Preservation of maritime history, traditions and treasures is big in Delaware

The Lightship Overfalls once served as a floating beacon to help ships navigate at night.

The Lightship Overfalls once served as a floating beacon to help ships navigate at night.

Delaware folks seem to have a special passion for the preservation and celebration of maritime history, traditions and treasures.

Along Delaware’s southern coast one can have a close encounter with the one-of-a-kind remains of a 1798 British shipwreck, explore a lightship and lighthouses, take a leisurely ferry ride from one state to another and indulge in locally prepared savory seafood. Along the way one can’t help but rub shoulders with individuals with a love for the sea and the life that came and continues to come with it.

Aboard the Cape May Lewes Ferry—a transport that shuttles passengers and vehicles between Lewes, Del., and Cape May, N.J.,—Michael DiPaolo, director of the Lewes Historical Society, spoke of Lewes’ founding in 1631 as a Dutch whaling settlement and how the British, in pursuit of fresh water, fired on Lewes in 1813. At one time, DiPaolo said, Lewes was the largest fishing village in the country. Today, the population stands at 3,000.

As the ferry cut through the waters, DiPaolo described Lewes as “Ellis Island before Ellis Island” as it served as a quarantine station in 1884 for immigrants fleeing Europe.

DiPaolo’s talk is an example of how ingrained maritime history is to the fabric of this community. Informal presentations on marine life, history and development along Delaware’s coast are held regularly aboard the vessel.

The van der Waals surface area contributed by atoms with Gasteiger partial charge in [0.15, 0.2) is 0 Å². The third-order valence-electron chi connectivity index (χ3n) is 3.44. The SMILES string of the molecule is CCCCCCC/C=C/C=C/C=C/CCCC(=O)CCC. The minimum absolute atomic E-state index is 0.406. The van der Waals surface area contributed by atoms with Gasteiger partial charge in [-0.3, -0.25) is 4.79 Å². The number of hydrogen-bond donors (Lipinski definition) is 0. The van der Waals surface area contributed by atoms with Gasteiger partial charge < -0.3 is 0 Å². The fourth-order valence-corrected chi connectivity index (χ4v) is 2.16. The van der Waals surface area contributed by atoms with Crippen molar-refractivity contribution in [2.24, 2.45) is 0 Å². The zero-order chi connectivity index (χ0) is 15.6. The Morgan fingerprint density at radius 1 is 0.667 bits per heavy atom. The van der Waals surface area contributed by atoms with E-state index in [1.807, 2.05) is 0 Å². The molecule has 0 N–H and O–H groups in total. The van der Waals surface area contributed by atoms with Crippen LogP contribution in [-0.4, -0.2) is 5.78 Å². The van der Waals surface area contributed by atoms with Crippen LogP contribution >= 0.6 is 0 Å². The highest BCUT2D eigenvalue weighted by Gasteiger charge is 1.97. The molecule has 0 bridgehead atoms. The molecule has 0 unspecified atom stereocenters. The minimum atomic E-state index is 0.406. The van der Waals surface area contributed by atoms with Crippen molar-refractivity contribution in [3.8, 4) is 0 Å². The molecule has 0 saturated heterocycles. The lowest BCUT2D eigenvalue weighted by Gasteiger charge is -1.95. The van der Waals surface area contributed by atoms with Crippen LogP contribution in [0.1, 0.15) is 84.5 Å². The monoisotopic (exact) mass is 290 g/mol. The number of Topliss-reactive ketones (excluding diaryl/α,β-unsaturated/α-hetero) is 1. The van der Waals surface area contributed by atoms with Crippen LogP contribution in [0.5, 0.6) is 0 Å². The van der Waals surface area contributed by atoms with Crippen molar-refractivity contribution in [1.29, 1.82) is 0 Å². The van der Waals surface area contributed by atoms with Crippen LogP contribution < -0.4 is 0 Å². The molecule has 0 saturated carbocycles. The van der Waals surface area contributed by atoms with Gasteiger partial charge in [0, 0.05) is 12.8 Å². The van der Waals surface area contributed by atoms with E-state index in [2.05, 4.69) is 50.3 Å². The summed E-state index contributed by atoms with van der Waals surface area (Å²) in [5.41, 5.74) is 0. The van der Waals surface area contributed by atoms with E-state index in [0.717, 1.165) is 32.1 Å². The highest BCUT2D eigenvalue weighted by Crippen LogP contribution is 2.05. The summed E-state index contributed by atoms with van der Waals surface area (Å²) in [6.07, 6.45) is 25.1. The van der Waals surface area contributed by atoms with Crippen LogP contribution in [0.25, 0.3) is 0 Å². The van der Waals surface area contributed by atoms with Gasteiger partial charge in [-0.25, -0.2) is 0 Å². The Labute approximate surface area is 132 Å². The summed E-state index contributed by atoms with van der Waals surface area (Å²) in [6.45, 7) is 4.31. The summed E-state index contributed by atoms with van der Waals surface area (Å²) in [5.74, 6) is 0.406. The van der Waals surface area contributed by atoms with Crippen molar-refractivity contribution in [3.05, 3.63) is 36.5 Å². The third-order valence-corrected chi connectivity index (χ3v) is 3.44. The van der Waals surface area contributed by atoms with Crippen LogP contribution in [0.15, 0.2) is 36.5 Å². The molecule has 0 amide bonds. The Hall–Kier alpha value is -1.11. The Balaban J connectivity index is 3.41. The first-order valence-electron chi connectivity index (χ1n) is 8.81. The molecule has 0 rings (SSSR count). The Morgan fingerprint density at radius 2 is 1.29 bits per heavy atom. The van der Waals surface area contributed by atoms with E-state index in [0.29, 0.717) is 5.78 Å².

On the bridge of the ferry, Captain George Nason talks with pride of the ferries’ (there are three) 365-day-a-year operation that carries more than 320,000 vehicles and 1 million passengers a year.

“It is an important transportation link,” Nason said. “We feel the ferry is important to the economy of both sides.”

Notably, the Port of Cape May is the second largest scallop port on the East Coast.

The 17-mile, 85-minute cruise between the states is plenty of time to relax, photograph lighthouses and view other vessels in the distance and keep watch for seabirds and dolphins. Shuttle buses and bicycles are available at the dock in Cape May for those who interested in exploring the shops, dining and architecture of the Garden State’s National Historic Landmark seaside resort.

Even on land, maritime treasures can be found in some unexpected places.

A third of the hull of the HMS DeBraak, a Dutch cutter seized by the British, is now housed in a nondescript shed in Cape Henlopen State Park in Lewes. The vessel escorted and protected a convoy of British and American merchant ships before it capsized in a storm and sank off the Delaware coast in 1798. The splintered wood and part of the frame of the hull are kept wet by an automatic spray for preservation purposes. The rest of the hull fell apart or was consumed by marine organisms.

“In this building since 1990 we have tried to control the environment,” said Chuck Fithian, archeologist with Delaware’s department of historical and cultural affairs. “It represents important events shaping the Atlantic coast.”

Tours are offered on Mondays between Memorial Day and Labor Day. Groups are limited to 10 people or fewer. Cost is $10 per person. Reservations are required. Visit for more information.